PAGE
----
For all those other mothers and fathers who are grieving the loss of a baby, you are not alone.  I want to tell you that I am so very very sorry.  I want to tell you that your baby was real and that your grief is real.  I want to tell you that my heart breaks for you and that your baby matters.  I want you to know that there is no grief allotment based on the age of your baby.  And while you will always remember that baby, that raw and wrenching grief will be softened over time and with faith.  And believe it or not, the God of life can make beautiful things out of this horrific tragedy you have endured.  I know.  I have a Michael and a David and a Luke to prove it.  But that still doesn't mean that you won't miss the one you didn't get to know any less.  

I want you to know that you can name your baby.  I want you to know that you can ask for a picture of the ultrasound and that it may become the most precious picture you own (and don't let them tell you no).  I want you to know that you can give your baby a dignified burial.  I want you to know that your son or daughter can be your own personal patron saint and that they don't become an angel.  I want you to know that your child can now pray for you.  I want you to know that if you have other children you can tell them about the sibling they don't know.  It's good for them.  I want you to know that fathers grieve, too, and often it's very different than the way that mothers do.  I want you to know that many people will not get it and will say dumb things (but you probably already know that).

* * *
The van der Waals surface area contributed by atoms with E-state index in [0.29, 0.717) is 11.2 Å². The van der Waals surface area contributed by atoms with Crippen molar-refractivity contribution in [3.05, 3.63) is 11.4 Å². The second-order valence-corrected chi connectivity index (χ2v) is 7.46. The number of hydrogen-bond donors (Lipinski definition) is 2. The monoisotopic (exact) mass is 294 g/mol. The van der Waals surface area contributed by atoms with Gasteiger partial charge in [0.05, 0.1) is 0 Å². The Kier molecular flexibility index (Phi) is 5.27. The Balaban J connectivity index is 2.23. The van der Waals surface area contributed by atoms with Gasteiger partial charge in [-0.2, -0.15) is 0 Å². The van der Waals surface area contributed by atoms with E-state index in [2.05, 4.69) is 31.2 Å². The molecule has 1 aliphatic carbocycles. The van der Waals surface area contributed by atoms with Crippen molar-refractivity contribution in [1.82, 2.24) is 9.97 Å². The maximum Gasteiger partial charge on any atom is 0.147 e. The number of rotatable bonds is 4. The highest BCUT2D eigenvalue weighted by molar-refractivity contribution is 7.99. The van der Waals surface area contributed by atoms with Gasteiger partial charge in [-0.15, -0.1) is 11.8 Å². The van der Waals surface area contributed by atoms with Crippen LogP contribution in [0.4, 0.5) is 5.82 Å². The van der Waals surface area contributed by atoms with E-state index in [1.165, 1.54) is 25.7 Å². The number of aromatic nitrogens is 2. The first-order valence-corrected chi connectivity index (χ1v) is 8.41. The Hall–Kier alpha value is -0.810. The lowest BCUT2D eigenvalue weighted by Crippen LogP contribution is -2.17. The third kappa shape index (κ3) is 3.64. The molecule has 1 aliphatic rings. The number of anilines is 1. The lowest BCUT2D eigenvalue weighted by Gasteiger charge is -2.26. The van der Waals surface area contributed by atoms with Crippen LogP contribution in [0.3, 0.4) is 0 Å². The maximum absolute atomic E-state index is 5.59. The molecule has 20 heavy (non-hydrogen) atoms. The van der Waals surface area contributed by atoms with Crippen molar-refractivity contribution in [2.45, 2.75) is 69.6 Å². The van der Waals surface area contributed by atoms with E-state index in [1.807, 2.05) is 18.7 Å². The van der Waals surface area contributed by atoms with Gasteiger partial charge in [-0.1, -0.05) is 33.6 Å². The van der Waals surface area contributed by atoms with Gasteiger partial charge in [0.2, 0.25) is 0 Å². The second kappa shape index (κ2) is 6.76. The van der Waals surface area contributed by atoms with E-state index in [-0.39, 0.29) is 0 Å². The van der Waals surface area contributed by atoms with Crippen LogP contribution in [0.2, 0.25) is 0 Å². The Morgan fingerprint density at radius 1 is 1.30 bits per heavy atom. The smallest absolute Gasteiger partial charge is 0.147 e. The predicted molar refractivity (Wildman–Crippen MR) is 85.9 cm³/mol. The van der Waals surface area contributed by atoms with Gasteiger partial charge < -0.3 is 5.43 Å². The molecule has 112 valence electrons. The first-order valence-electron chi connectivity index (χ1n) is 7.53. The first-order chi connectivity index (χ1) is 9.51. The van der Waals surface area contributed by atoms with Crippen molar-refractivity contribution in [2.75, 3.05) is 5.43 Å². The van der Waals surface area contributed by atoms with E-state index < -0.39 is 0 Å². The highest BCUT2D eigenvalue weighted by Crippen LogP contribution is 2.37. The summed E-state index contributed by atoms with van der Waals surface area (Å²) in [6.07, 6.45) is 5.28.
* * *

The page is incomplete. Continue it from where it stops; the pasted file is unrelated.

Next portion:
And lastly, I want you to know that I would absolutely love to meet your son or daughter some day and I hope you will introduce me.  And then, more than anything in the world, I would love for you to meet my precious Joseph Mary.  





Friday, October 12, 2012

Seven Quick Takes and An Award!



Oooh, color me flattered that Karen nominated me for the Beautiful Blogger Award!


Karen is so sweet and is one of the busiest homeschooling mamas ever!  She teaches,  she crochets, she blogs, she gardens, she cans ridiculous amounts of produce (I'm totally going to her place in the event of the Barackalypse (like that?)).  She has six beautiful children and is one busy lady!

So, I guess there are rules for this little shindig:
  • Copy the Beautiful Blogger Award logo and place it in your post.
  • Write something about the blogger who nominated you and link back to their blog.
  • Share seven things about yourself.
  • Nominate other bloggers for the Beautiful Blogger Award and comment on their blogs to let them know.
This sounds a little bit like a chain letter but hey, I was called beautiful!  How can I resist??  Now...dare I try to combine my seven things and Seven Quick Takes??  Is that allowed?  Does the blogosphere frown on that?  Will I be ostracized and blacklisted from all the fun bloggy linkups?  Rebel that I am, I shall try...